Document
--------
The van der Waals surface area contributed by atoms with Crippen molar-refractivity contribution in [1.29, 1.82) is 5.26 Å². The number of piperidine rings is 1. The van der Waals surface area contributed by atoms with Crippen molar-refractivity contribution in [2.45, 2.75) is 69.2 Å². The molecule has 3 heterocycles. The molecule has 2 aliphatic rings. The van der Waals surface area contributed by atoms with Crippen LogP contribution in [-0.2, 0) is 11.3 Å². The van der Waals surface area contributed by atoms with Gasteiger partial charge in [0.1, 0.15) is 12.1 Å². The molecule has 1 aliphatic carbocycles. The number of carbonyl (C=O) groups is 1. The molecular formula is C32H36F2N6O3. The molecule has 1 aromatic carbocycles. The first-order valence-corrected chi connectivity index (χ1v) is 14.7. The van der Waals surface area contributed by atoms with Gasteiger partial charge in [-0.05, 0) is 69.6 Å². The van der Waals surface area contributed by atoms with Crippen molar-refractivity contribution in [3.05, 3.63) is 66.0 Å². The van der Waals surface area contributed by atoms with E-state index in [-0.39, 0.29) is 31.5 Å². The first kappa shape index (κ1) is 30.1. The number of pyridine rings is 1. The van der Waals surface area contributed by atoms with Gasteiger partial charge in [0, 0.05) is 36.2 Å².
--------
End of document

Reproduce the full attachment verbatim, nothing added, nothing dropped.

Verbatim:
The van der Waals surface area contributed by atoms with Crippen molar-refractivity contribution in [1.29, 1.82) is 5.26 Å². The number of piperidine rings is 1. The van der Waals surface area contributed by atoms with Crippen molar-refractivity contribution in [2.45, 2.75) is 69.2 Å². The molecule has 3 heterocycles. The molecule has 2 aliphatic rings. The van der Waals surface area contributed by atoms with Crippen LogP contribution in [-0.2, 0) is 11.3 Å². The van der Waals surface area contributed by atoms with Gasteiger partial charge in [0.1, 0.15) is 12.1 Å². The molecule has 1 aliphatic carbocycles. The number of carbonyl (C=O) groups is 1. The molecular formula is C32H36F2N6O3. The molecule has 1 aromatic carbocycles. The first-order valence-corrected chi connectivity index (χ1v) is 14.7. The van der Waals surface area contributed by atoms with Gasteiger partial charge in [-0.05, 0) is 69.6 Å². The van der Waals surface area contributed by atoms with Crippen molar-refractivity contribution in [3.05, 3.63) is 66.0 Å². The van der Waals surface area contributed by atoms with E-state index in [-0.39, 0.29) is 31.5 Å². The first kappa shape index (κ1) is 30.1. The number of pyridine rings is 1. The van der Waals surface area contributed by atoms with Gasteiger partial charge in [0, 0.05) is 36.2 Å².